Annual Road Safety Caravan

Black Spot Map Presentation to NTSA

ICU Equipment Donation at the National Spinal Injury Referral Hospital

Reflective School Bag Kit Donation at City Primary

Road Safety Ambassadors

Road Safety Drill - Emergency Resposne

Road Safety Drill - Fire Fighting

Speed Gun Donation through National Road Safety Trust


Road Crash Problem



  • Phase 3: Focus on systems-wide interventions, targeted results and institutional leadership- By the early 1990s good practice countries were using intervention focused plans setting numerical targets to be achieved with packages of system-wide measures based on results generated from ongoing monitoring and evaluation. It was clear that growing motorization need not result in increases in road crash fatalities, but could be reversed by continuous and planned investment in improving the quality of the traffic system. THE United Kingdom had halved its death rate (per 100,000 populations) between 1972 and 1999 despite doubling vehicle population. Institutional management functions were becoming effective as roles were identified, intergovernmental coordination processes were established and funding and resource allocation processes better aligned with the results. Sadly, the strengths of this approach can mask its weaknesses. The focus on safer people, safer vehicles, safer roads and safer systems diverts attention away from the road network which is the stage on which deaths and injuries occur.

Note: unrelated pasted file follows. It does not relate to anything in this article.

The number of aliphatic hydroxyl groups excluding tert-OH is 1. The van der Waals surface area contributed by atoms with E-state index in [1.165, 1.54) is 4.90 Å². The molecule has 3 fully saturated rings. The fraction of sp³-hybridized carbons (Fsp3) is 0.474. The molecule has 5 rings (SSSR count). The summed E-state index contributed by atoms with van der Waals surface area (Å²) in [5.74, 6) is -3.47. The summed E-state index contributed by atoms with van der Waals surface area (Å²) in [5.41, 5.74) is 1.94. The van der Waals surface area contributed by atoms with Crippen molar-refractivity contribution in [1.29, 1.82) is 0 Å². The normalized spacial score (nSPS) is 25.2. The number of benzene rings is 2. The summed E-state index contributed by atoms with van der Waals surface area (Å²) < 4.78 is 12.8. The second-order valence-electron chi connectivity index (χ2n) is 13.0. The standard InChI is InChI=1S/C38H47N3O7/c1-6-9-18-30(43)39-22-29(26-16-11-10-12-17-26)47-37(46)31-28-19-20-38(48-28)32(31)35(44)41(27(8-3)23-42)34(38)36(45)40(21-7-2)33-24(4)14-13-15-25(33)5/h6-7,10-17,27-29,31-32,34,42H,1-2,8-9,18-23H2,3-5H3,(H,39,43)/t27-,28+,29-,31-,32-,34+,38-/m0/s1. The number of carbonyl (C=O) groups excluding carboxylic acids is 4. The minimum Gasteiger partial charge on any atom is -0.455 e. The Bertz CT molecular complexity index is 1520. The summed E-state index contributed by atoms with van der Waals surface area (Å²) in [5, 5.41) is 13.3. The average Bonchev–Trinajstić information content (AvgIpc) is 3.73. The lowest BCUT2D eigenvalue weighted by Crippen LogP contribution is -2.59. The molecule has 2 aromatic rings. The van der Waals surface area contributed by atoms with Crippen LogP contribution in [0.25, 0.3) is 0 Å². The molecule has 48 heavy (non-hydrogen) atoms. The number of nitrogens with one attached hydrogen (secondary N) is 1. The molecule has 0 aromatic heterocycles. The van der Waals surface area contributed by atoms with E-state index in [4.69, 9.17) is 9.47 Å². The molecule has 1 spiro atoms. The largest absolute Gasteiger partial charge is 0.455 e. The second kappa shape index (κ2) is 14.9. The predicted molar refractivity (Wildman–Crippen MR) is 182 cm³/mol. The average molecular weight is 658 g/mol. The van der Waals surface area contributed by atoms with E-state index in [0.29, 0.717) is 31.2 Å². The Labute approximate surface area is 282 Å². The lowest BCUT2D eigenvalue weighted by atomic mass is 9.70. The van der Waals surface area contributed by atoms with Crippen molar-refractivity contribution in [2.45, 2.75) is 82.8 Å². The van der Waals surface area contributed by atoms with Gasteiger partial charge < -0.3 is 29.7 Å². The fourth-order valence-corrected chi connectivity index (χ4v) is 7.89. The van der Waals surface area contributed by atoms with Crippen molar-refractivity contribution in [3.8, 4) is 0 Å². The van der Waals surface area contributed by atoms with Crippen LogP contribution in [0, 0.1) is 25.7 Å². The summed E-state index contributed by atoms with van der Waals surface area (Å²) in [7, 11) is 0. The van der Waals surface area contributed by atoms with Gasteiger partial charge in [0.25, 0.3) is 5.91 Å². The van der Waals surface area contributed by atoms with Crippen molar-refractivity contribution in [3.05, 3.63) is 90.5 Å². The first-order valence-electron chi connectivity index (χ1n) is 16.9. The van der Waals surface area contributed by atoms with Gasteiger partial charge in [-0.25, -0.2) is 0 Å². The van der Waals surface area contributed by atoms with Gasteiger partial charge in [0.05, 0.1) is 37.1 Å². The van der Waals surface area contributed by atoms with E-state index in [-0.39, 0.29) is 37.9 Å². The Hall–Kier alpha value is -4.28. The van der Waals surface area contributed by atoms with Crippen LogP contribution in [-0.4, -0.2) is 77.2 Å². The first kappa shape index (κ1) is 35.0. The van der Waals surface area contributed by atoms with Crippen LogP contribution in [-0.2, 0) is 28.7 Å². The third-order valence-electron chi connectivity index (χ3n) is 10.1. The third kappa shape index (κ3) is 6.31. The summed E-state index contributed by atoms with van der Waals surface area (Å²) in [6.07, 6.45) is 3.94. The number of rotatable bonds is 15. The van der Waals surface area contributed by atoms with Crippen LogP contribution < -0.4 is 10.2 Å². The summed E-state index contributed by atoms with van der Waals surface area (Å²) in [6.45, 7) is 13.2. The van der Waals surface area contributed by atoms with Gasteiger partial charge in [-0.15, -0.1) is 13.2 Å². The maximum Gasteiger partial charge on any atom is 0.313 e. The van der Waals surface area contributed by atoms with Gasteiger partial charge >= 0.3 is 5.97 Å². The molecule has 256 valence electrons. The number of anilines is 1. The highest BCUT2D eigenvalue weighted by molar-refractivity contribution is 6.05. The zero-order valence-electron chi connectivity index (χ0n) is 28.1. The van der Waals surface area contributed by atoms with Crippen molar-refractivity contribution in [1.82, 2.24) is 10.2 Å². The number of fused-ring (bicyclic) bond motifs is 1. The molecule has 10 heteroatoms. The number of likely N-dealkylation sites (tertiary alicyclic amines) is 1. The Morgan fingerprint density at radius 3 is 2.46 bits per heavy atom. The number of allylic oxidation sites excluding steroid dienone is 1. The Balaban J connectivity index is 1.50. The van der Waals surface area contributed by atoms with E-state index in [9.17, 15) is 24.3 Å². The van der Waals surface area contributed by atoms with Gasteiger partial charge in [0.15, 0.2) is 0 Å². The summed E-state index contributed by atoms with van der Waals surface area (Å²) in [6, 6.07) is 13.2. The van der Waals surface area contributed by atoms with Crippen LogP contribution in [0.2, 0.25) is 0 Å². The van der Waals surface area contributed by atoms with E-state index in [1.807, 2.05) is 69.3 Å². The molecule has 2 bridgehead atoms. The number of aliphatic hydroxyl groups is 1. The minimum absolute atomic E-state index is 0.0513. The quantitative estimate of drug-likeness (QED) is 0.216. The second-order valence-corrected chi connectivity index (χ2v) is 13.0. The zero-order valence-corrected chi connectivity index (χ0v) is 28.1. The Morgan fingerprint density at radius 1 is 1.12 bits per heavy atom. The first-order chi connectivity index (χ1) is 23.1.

• Phase 4: Focus on Safe Systems long-term elimination of deaths and serious injuries and shared responsibility by the late 1990s two of the world’s best performing countries had determined that improving upon the ambitious road safety targets would require rethinking interventions and institutional arrangements. The Dutch Sustainable Safety and the Swedish Vision Zero strategies set a goal to make the road system intrinsically safe. The emphasis was on effectively managing the exchange of kinetic energy in a crash to ensure that the threshold of human tolerance to injury was not exceeded. Under these two systems, road deaths were seen as an unacceptable price for mobility.

A Safe System is dedicated to the elimination of deaths and injuries that undermine the sustainability of road transport networks and the communities they serve. In a Safe System, targets are milestones to be achieved on the path to the ultimate goal, but the interventions are determined by the level of ambition and not the targets. Innovation becomes a priority to achieve results that go well beyond what is currently known to be achievable. A Safe System’s core priority is to afford protection to all road users including the most vulnerable at risk groups such as pedestrians, young and old, cyclists and motor cyclists.